There are a number of different types of meditation. Classically they’ve been characterized on a continuum with the degree and type of attentional focus. In focused attention meditation, the individual practices paying attention to a single meditation object. In today’s Research News article “Revealing Changes in Brain Functional Networks Caused by Focused-Attention Meditation Using Tucker3 Clustering.” (See summary below or view the full text of the study at: https://www.ncbi.nlm.nih.gov/pmc/articles/PMC6990115/), Miyoshi and colleagues examine the changes in the brain’s functional systems resulting from meditation practice. They recruited meditation naïve adults. They had their brains scanned with functional Magnetic Resonance Imaging (fMRI) during a 5-minute rest and a 5-minute breath-following (Focused) meditation.

 

They found in comparison to rest, during the brief focused meditation there was increased clustering in “eight brain regions, Frontal Inferior Operculum L, Occipital Inferior R, ParaHippocampal R, Cerebellum 10 R, Cingulum Middle R, Cerebellum Crus1 L, Occipital Inferior L, and Paracentral Lobule R increased through the meditation.” These are all regions involved in the Default Mode Network (DMN), the Somatosensory Network (SSN), and the Fronto-Parietal Network (FPN). The activity of these clusters best discriminated between the resting and focused meditative states.

 

These results make sense in that during a typical meditation there will be attentional focus, mind wandering, and return to attentional focus. The attentional focus is thought to involve the Fronto-Parietal Network (FPN). The mind wandering is thought to involve the Default Mode Network (DMN). Finally, returning from mind wandering to attentional focus is thought to involve Somatosensory Network (SSN). Hence the increased clustering in these systems seen in the focused meditative state would be expected given what is known of neural systems.

 

These results are from a very brief single focused meditation by meditation naïve participants. So, it does not reflect neuroplastic changes in the nervous system that would be expected in practiced meditators. Rather the results indicate the short term activation of clustered systems in the brain that if practiced over time would produce neuroplastic changes.

 

So, focused meditation changes clustering of brain systems.

 

long-term, active meditative practice decreases activity in the default network. This is the brain network associated with the brain at rest — just letting your mind wander with no particular goal in mind — and includes brain areas like the medial prefrontal cortex and the posterior cingulate cortex.” – Kayt Sukel

 

CMCS – Center for Mindfulness and Contemplative Studies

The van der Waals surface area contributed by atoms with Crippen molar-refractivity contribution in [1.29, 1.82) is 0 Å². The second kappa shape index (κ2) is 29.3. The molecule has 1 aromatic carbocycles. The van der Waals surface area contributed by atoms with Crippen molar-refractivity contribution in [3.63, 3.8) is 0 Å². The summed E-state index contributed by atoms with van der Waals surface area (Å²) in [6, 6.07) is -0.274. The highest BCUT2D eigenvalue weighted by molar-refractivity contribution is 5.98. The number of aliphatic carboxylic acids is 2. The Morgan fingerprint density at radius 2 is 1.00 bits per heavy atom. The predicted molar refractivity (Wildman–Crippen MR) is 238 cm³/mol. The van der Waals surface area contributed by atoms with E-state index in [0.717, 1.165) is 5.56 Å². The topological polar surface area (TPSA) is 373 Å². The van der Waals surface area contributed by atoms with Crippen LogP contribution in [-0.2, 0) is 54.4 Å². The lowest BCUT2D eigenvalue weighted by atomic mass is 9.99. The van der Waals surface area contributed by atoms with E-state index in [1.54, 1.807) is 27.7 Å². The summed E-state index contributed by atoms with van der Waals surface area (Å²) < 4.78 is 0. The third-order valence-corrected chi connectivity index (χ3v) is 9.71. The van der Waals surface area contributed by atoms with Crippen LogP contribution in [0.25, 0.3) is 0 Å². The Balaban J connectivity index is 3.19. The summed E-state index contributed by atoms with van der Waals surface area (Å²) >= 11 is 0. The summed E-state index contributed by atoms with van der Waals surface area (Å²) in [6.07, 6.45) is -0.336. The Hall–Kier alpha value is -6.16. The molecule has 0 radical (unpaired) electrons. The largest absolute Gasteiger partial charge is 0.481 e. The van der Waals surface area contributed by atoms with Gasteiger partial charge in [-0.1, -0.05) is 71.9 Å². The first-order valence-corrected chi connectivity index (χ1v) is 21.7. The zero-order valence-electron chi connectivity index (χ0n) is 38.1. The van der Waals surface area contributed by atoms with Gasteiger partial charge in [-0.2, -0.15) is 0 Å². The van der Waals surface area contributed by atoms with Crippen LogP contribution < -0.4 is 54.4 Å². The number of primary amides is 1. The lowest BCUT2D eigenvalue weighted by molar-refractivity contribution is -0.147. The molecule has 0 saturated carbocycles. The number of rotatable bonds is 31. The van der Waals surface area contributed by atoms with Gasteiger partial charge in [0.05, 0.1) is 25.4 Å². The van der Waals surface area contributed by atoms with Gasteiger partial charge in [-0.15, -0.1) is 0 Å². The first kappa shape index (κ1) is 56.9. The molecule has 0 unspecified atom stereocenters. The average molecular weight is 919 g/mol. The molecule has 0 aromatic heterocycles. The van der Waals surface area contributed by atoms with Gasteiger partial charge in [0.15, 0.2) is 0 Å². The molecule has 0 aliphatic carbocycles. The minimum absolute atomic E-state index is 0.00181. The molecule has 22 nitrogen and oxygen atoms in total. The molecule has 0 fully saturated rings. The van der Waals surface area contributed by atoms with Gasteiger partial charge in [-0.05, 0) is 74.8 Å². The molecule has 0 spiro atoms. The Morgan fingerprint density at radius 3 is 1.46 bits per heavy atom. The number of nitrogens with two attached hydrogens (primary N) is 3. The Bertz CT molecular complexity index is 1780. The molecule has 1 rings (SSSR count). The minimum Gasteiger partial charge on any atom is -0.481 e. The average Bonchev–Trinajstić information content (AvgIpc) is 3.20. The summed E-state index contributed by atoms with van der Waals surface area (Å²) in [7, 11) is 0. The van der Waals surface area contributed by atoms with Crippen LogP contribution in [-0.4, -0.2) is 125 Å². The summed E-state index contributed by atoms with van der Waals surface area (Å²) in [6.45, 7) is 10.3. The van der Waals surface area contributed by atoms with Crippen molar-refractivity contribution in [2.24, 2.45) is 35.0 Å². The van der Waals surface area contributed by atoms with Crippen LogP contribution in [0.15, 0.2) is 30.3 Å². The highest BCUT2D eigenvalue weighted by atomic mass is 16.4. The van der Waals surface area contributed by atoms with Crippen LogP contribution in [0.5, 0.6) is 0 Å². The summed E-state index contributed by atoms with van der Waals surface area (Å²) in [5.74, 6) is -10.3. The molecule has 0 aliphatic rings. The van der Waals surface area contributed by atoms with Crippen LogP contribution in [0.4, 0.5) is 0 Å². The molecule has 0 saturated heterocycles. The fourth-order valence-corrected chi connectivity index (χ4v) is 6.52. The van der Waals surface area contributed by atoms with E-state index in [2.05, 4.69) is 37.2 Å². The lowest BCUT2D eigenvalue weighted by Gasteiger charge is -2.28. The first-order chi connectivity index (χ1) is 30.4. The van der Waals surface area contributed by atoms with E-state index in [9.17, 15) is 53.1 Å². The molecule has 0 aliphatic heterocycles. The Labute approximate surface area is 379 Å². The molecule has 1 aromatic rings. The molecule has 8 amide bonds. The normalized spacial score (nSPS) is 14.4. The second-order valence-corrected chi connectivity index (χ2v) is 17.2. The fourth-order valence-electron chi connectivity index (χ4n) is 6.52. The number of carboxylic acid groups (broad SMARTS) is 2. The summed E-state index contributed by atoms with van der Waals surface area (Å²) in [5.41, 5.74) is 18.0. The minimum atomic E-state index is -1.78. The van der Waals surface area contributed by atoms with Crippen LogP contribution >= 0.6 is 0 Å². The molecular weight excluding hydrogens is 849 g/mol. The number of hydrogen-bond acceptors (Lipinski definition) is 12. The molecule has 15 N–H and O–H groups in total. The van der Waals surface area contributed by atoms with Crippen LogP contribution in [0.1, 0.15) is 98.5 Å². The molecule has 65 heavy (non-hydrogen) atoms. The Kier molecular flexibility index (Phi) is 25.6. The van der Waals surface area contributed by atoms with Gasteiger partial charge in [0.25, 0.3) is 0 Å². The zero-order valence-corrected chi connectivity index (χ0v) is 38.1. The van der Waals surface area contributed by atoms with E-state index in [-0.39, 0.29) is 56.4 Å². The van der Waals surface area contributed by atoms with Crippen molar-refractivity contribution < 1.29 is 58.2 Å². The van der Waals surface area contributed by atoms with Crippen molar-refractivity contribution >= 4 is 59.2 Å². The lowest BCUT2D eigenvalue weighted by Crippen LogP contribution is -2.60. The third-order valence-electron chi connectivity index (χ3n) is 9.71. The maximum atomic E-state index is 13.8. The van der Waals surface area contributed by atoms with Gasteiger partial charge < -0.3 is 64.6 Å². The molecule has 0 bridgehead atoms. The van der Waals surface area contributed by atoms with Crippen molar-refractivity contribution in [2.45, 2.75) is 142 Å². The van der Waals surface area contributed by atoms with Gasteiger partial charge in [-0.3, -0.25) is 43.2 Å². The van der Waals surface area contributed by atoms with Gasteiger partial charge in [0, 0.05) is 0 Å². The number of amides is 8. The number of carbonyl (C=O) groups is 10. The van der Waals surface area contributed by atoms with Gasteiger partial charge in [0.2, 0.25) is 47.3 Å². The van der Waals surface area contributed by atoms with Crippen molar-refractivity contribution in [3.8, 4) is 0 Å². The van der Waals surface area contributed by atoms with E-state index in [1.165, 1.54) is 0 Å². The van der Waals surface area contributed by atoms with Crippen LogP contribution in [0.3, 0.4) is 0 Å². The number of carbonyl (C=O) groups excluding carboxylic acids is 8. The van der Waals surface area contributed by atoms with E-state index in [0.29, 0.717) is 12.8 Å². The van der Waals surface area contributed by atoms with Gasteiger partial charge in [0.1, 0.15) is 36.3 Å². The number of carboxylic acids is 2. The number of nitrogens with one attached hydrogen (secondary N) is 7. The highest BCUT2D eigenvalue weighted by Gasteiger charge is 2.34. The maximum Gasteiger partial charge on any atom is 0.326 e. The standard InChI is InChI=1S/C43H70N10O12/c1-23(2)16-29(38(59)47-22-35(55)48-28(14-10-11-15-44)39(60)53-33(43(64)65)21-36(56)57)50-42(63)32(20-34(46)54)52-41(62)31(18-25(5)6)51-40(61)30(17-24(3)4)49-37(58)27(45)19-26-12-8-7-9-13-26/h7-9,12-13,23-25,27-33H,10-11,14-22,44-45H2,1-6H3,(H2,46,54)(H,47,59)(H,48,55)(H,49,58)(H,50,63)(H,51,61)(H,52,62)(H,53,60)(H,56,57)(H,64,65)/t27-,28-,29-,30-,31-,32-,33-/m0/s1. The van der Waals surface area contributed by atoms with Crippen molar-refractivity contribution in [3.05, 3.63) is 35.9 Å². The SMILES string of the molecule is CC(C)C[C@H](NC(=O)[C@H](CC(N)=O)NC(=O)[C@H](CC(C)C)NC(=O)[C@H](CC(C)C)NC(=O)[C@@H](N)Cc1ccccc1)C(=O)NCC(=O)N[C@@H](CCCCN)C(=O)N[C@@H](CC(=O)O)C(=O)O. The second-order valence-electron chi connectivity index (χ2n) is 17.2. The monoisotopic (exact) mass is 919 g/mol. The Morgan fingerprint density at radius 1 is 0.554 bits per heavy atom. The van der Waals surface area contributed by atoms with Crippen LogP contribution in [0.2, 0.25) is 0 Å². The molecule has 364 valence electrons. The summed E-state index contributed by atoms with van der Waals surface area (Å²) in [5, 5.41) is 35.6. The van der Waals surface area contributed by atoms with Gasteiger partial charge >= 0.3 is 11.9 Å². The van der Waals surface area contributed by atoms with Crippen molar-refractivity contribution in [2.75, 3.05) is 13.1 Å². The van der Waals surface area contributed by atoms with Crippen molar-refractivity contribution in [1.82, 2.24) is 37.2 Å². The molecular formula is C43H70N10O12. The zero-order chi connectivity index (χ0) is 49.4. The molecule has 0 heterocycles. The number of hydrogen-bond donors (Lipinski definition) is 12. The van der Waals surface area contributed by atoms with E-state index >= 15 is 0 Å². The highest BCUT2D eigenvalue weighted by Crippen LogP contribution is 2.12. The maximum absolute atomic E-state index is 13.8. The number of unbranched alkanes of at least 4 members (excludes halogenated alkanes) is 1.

This and other Contemplative Studies posts are also available on Google+ https://plus.google.com/106784388191201299496/posts and on Twitter @MindfulResearch

 

Study Summary

 

Miyoshi, T., Tanioka, K., Yamamoto, S., Yadohisa, H., Hiroyasu, T., & Hiwa, S. (2020). Revealing Changes in Brain Functional Networks Caused by Focused-Attention Meditation Using Tucker3 Clustering. Frontiers in human neuroscience, 13, 473. doi:10.3389/fnhum.2019.00473

 

Abstract

This study examines the effects of focused-attention meditation on functional brain states in novice meditators. There are a number of feature metrics for functional brain states, such as functional connectivity, graph theoretical metrics, and amplitude of low frequency fluctuation (ALFF). It is necessary to choose appropriate metrics and also to specify the region of interests (ROIs) from a number of brain regions. Here, we use a Tucker3 clustering method, which simultaneously selects the feature vectors (graph theoretical metrics and fractional ALFF) and the ROIs that can discriminate between resting and meditative states based on the characteristics of the given data. In this study, breath-counting meditation, one of the most popular forms of focused-attention meditation, was used and brain activities during resting and meditation states were measured by functional magnetic resonance imaging. The results indicated that the clustering coefficients of the eight brain regions, Frontal Inferior Operculum L, Occipital Inferior R, ParaHippocampal R, Cerebellum 10 R, Cingulum Middle R, Cerebellum Crus1 L, Occipital Inferior L, and Paracentral Lobule R increased through the meditation. Our study also provided the framework of data-driven brain functional analysis and confirmed its effectiveness on analyzing neural basis of focused-attention meditation.

https://www.ncbi.nlm.nih.gov/pmc/articles/PMC6990115/

 

Yoga Practice Changes and Protects the Brain from Aging

Yoga Practice Changes and Protects the Brain from Aging

 

By John M. de Castro, Ph.D.

 

We can talk about anxiety, depression and blood pressure lowering in yoga, all of those are proven. But the biggest thing we see that results from yoga is that your quality of life will change for the better,” – Amy Wheeler